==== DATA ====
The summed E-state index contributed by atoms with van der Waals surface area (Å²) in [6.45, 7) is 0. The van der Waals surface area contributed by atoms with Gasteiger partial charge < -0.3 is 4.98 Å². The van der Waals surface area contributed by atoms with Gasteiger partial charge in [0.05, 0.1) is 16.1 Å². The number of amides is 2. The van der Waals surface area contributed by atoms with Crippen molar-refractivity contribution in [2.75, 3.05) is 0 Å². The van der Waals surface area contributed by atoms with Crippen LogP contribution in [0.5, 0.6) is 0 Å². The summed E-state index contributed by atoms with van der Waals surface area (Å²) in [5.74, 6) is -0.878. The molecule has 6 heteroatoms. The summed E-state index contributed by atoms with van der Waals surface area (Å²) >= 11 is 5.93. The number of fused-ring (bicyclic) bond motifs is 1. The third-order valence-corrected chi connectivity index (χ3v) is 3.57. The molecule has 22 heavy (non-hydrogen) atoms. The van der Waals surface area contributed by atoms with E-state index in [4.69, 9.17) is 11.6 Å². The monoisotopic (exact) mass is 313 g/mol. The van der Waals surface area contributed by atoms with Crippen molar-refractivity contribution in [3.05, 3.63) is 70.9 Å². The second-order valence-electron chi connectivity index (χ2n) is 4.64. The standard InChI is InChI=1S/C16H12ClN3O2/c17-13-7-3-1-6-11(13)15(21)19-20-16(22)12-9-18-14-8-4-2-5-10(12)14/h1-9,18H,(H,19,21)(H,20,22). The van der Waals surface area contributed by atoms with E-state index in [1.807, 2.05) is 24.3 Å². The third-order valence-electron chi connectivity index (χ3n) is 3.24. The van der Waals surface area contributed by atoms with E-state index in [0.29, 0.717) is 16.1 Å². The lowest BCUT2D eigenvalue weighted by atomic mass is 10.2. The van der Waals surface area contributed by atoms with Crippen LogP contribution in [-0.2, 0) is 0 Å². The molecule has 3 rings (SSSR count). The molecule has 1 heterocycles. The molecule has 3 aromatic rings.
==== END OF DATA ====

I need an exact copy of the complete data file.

The summed E-state index contributed by atoms with van der Waals surface area (Å²) in [6.45, 7) is 0. The van der Waals surface area contributed by atoms with Gasteiger partial charge < -0.3 is 4.98 Å². The van der Waals surface area contributed by atoms with Gasteiger partial charge in [0.05, 0.1) is 16.1 Å². The number of amides is 2. The van der Waals surface area contributed by atoms with Crippen molar-refractivity contribution in [2.75, 3.05) is 0 Å². The van der Waals surface area contributed by atoms with Crippen LogP contribution in [0.5, 0.6) is 0 Å². The summed E-state index contributed by atoms with van der Waals surface area (Å²) in [5.74, 6) is -0.878. The molecule has 6 heteroatoms. The summed E-state index contributed by atoms with van der Waals surface area (Å²) >= 11 is 5.93. The number of fused-ring (bicyclic) bond motifs is 1. The third-order valence-corrected chi connectivity index (χ3v) is 3.57. The molecule has 22 heavy (non-hydrogen) atoms. The van der Waals surface area contributed by atoms with E-state index in [4.69, 9.17) is 11.6 Å². The monoisotopic (exact) mass is 313 g/mol. The van der Waals surface area contributed by atoms with Crippen molar-refractivity contribution in [3.05, 3.63) is 70.9 Å². The second-order valence-electron chi connectivity index (χ2n) is 4.64. The standard InChI is InChI=1S/C16H12ClN3O2/c17-13-7-3-1-6-11(13)15(21)19-20-16(22)12-9-18-14-8-4-2-5-10(12)14/h1-9,18H,(H,19,21)(H,20,22). The van der Waals surface area contributed by atoms with E-state index in [1.807, 2.05) is 24.3 Å². The third-order valence-electron chi connectivity index (χ3n) is 3.24. The van der Waals surface area contributed by atoms with E-state index in [0.29, 0.717) is 16.1 Å². The lowest BCUT2D eigenvalue weighted by atomic mass is 10.2. The van der Waals surface area contributed by atoms with Crippen LogP contribution in [-0.2, 0) is 0 Å². The molecule has 3 rings (SSSR count). The molecule has 1 heterocycles. The molecule has 3 aromatic rings.